The relationships and distinctions between Oneota tradition groups in southern Minnesota are not well understood. Two contemporaneous phases of the Oneota tradition in southern Minnesota, the Blue Earth and Spring Creek, which date, minimally, to the 14th and early 15th centuries, are represented by clusters of sites along the Blue Earth River Valley (the Center and Willow Creek localities) and near the junction of the Mississippi and Cannon rivers (the Red Wing region). This thesis attempts to address some basic questions with regards to the differences and similarities between Spring Creek and Blue Earth phase groups in terms of end scraper and lithic raw material use. Macromorphological end scraper attributes that relate to material choice, core reduction, tool modification, maintenance, use, and discard are measured and compared. Experimental, ethnographic, and theoretical sources, as well as corollary measurements of end scrapers from two Woodland tradition sites, are used to identify and interpret relevant similarities and differences between end scrapers from Blue Earth and Spring Creek phase sites.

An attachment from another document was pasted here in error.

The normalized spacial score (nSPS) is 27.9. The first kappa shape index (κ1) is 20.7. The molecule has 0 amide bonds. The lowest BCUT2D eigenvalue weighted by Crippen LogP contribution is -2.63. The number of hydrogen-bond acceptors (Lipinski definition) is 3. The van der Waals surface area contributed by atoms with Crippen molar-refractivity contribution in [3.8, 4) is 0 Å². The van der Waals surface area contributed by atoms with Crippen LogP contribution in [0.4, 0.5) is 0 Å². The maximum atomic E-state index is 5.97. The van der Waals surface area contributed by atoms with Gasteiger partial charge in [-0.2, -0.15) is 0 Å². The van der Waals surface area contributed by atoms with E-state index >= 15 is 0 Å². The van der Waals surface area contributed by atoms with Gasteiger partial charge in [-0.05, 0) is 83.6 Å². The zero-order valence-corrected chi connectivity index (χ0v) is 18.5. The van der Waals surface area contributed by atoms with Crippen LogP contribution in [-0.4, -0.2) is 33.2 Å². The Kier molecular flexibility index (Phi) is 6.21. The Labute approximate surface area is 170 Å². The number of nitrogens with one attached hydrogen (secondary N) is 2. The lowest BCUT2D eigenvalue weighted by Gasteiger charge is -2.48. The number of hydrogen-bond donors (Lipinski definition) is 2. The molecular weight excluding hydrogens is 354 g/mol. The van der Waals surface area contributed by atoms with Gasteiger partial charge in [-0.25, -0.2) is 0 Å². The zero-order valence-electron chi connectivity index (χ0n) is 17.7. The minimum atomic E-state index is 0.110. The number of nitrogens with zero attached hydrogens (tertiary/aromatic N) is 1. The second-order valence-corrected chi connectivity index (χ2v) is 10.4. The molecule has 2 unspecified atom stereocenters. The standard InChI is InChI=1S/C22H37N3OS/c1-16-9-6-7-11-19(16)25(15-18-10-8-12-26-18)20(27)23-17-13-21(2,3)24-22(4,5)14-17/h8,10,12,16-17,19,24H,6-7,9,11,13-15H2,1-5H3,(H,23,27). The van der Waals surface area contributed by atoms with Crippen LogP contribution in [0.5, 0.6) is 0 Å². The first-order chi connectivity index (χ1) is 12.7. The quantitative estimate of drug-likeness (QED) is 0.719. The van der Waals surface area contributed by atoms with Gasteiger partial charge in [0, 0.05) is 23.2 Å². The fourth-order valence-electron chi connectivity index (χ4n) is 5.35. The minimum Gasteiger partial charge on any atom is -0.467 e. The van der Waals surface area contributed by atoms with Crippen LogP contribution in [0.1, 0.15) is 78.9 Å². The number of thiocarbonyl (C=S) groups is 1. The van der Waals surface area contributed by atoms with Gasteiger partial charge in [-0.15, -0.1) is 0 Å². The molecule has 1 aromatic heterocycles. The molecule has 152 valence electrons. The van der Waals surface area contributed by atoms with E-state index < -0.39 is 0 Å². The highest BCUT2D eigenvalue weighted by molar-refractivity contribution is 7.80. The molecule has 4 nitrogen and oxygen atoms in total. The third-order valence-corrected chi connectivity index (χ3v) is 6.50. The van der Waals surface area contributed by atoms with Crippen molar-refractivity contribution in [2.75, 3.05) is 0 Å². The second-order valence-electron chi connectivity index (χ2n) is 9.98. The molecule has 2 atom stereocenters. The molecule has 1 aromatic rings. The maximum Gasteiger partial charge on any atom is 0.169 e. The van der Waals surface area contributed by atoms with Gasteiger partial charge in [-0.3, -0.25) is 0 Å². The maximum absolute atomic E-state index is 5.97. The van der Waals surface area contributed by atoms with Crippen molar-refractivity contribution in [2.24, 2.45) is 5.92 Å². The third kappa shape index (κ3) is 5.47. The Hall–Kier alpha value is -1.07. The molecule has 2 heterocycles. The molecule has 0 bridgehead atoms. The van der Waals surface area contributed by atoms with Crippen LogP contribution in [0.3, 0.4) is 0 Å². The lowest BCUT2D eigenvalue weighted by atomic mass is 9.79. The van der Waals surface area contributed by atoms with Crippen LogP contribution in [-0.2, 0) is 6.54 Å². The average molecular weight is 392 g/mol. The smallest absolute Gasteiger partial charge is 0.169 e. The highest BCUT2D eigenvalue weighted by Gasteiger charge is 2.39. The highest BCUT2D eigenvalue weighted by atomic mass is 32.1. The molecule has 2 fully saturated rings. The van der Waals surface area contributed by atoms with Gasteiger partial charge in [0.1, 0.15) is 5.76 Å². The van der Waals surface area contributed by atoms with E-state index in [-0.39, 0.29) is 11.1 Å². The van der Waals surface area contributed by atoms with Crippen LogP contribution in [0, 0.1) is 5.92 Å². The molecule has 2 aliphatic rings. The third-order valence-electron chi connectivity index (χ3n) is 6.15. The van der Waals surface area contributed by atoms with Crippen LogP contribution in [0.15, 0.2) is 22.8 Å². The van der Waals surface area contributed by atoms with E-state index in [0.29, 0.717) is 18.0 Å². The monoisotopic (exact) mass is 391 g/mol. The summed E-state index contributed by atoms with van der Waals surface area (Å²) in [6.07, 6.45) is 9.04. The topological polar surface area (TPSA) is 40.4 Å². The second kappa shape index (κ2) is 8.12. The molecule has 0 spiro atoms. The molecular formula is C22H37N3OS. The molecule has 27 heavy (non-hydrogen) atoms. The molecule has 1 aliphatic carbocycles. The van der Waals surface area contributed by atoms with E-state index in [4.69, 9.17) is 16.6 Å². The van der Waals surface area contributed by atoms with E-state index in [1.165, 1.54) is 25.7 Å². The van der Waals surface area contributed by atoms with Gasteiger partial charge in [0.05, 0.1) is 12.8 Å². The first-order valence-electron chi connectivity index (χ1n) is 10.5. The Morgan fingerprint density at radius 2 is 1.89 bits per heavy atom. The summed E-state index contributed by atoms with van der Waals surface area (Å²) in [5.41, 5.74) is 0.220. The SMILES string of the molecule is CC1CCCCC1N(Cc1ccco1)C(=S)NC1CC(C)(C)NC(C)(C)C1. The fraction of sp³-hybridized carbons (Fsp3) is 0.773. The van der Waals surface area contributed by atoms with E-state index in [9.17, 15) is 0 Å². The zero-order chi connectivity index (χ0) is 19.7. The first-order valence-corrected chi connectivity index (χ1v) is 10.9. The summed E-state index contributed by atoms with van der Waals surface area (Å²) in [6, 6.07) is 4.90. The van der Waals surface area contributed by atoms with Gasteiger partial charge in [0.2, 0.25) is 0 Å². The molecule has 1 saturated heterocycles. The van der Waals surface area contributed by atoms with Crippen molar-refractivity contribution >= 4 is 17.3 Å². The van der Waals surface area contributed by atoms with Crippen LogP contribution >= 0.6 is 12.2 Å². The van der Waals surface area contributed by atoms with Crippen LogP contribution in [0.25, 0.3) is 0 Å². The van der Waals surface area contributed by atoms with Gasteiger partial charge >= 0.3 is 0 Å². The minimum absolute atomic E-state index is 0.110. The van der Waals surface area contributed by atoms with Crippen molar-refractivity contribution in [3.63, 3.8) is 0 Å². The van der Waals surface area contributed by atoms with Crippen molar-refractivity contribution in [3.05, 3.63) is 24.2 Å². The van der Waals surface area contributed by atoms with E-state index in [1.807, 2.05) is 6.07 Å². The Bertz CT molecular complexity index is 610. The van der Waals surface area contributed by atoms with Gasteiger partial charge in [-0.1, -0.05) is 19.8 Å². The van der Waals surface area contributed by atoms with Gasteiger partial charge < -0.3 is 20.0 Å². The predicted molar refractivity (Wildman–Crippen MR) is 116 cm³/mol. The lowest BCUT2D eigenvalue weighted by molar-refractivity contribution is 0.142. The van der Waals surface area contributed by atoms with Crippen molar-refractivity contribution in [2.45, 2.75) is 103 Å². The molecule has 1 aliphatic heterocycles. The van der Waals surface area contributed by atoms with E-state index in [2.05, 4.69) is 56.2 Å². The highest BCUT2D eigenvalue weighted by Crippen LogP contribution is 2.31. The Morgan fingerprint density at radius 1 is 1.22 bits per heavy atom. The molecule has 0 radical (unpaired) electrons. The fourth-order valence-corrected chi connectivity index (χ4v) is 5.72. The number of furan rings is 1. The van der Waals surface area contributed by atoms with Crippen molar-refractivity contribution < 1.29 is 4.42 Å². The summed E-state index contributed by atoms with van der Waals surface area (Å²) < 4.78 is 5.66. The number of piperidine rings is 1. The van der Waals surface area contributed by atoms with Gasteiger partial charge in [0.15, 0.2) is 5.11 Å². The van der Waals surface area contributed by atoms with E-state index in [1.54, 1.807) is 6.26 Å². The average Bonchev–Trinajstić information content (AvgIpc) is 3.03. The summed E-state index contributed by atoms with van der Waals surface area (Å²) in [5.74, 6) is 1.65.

Ronald C. Schirmer

Committee Member

Kathleen T. Blue

Committee Member

Stephen J. Stoynoff

Committee Member

Dan Wendt

Date of Degree




Document Type



Master of Science (MS)

Program of Study

Applied Anthropology


Social and Behavioral Sciences



Rights Statement

In Copyright